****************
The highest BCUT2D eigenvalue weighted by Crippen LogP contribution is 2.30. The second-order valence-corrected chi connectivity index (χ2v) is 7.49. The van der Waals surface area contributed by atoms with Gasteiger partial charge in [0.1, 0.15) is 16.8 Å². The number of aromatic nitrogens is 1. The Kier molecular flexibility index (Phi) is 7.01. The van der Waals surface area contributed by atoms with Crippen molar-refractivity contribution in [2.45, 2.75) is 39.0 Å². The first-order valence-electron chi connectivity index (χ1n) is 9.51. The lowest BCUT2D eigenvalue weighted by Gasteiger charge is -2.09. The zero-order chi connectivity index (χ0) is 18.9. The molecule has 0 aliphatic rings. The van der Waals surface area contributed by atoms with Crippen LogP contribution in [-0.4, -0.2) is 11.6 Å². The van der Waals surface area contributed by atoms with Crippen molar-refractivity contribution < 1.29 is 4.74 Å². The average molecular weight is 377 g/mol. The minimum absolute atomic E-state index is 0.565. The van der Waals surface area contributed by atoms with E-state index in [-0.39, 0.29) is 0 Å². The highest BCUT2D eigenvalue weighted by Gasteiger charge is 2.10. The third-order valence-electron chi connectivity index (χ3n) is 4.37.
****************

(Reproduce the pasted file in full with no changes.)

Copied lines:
The highest BCUT2D eigenvalue weighted by Crippen LogP contribution is 2.30. The second-order valence-corrected chi connectivity index (χ2v) is 7.49. The van der Waals surface area contributed by atoms with Gasteiger partial charge in [0.1, 0.15) is 16.8 Å². The number of aromatic nitrogens is 1. The Kier molecular flexibility index (Phi) is 7.01. The van der Waals surface area contributed by atoms with Crippen molar-refractivity contribution in [2.45, 2.75) is 39.0 Å². The first-order valence-electron chi connectivity index (χ1n) is 9.51. The lowest BCUT2D eigenvalue weighted by Gasteiger charge is -2.09. The zero-order chi connectivity index (χ0) is 18.9. The molecule has 0 aliphatic rings. The van der Waals surface area contributed by atoms with Crippen LogP contribution in [-0.4, -0.2) is 11.6 Å². The van der Waals surface area contributed by atoms with Crippen molar-refractivity contribution < 1.29 is 4.74 Å². The average molecular weight is 377 g/mol. The minimum absolute atomic E-state index is 0.565. The van der Waals surface area contributed by atoms with E-state index in [-0.39, 0.29) is 0 Å². The highest BCUT2D eigenvalue weighted by Gasteiger charge is 2.10. The third-order valence-electron chi connectivity index (χ3n) is 4.37.